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To Have A People’s Government, We The People Must Build It

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To Have A People’s Government, We The People Must Build It

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Reprinted with permission from Creators.

In high school, I had a girlfriend who was involved in student government and all sorts of good works. While she paid attention to all that was happening in those years of the early ’60s, she essentially was a moderate — certainly not some movement rebel. Or so we thought… until one lazy, Sunday afternoon. As we aimlessly “cruised the drag” of our small town in a ’54 Chevy, we were paused at a red light across from a root beer stand where some teens were hanging out. Suddenly, my “moderate” girlfriend lunged halfway out of the backseat window and shouted “Wake up and piss, kids, the world’s on fire!”

I stared at her wide-eyed and whopperjawed, wondering where that came from.

I’ve thought of that moment recently as I’ve seen instance after instance of the innate rebelliousness of the American people erupting across the country in surprising ways, unexpected numbers, and with astonishing intensity. No need to wonder where this comes from, however. The outbursts are a spontaneous, rapidly expanding mass rejection of Trumpism.

Our Twitter-president plays to his most frenzied partisans with his daily rata-tat-tat of executive orders and public fulminations — firing at refugees, federal judges, Chuck Schumer, the media, Nordstrom, the EPA, Mexico’s president, Elizabeth Warren, laws that protect consumers from Wall Street greed, Sweden, Arnold Schwarzenegger and… no telling who’s next. But while some delightedly squeal at his wild moves, many more see Trump as not merely unpresidential, but bull goose bonkers! And dangerous — recklessly using the enormous power of the presidency as a personal cudgel to attack, stigmatize and seriously harm individuals, entire religions and races, the Bill of Rights and our nation’s basic values of tolerance, fairness and opportunity for all. In a twist of ironic justice, The Donald’s deep darkness has sparked a prairie fire of mass opposition, raging political activism and movement organizing for the long haul.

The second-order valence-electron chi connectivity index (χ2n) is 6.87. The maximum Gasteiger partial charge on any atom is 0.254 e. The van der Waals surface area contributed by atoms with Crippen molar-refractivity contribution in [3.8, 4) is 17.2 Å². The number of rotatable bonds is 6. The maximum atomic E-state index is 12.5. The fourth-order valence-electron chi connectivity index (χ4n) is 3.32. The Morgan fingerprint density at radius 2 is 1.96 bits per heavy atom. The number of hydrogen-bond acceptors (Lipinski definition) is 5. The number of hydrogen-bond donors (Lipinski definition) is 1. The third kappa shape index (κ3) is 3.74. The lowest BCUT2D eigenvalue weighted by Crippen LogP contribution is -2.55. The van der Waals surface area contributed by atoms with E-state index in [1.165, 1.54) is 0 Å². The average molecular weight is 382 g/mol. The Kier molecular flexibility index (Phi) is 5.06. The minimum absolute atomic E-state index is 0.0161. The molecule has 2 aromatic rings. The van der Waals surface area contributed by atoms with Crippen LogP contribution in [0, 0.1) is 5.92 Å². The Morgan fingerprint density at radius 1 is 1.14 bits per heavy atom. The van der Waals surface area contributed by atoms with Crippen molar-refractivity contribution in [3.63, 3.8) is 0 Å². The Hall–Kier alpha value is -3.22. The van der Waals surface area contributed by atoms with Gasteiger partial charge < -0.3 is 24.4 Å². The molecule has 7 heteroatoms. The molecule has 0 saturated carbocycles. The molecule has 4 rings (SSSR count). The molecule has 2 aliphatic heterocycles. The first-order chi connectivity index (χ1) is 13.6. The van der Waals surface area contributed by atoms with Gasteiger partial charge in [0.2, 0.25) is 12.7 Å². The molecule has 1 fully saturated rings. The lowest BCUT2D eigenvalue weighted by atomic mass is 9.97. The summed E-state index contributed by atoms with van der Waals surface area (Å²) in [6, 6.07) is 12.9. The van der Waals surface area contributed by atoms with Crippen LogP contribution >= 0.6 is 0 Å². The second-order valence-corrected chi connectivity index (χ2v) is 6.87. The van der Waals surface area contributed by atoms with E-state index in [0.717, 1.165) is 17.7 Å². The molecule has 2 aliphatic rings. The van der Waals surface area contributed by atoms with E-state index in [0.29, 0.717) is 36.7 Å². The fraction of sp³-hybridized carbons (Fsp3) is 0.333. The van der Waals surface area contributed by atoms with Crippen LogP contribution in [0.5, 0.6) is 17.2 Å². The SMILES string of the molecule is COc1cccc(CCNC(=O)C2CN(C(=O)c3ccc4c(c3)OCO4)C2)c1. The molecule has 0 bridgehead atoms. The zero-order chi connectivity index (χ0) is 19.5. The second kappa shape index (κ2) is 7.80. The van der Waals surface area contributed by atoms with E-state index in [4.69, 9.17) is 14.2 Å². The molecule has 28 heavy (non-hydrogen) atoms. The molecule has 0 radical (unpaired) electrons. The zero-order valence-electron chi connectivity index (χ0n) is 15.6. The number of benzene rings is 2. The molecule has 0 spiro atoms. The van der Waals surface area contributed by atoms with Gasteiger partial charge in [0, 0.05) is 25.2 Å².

Many of us are activists already, ranging from occasional campaigners to us warped gluttons for full-time, full-tilt punishment. No matter your past involvement, with our ship of state entering dire straits, each of us must do a bit extra. And we can help focus the anger roiling the countryside by sharing some how-to-make-a-difference tips to friends, co-workers, et al. “Traump-atized” by Washington’s new extremist kakistocracy (government by the worst).

After all, millions of our neighbors have long been disengaged, viewing the political scrum as somewhere between irrelevant and repugnant. But, suddenly they’re back — alert not only to Trump, but to their congress critters and to that menagerie of freaky, rightwing corporate mutants that Trump-Pence has put in charge of our government. In January, one red-district Texan told a reporter: “I think of politics the way I think of my car. I just want it to run [without my spending] a lot of time.” Only a few weeks into the Trump-Does-Washington spectacle, he learned a fundamental lesson: “You get the politics you work for.”

So, it’s time to get to work. This is not just a one-time, resist-and-dump Trump campaign we’re undertaking, but the mobilization of a long-term grassroots movement to reject the systemic corporate takeover of our elections and government at every level, from our local school boards to our White House. Simply ousting Trump won’t do that. The job, then, is as simple as it is difficult: To have a People’s government, we must build it. Democracy requires us common folk to join together, with each of us doing as much as we can, as strategically as we can, for as long as we can. Www.IndivisibleGuide.com, www.OurRevolution.com and www.MovementVote.org are just a few organizations you can check out to help you get active and start building a more democratic way of governing.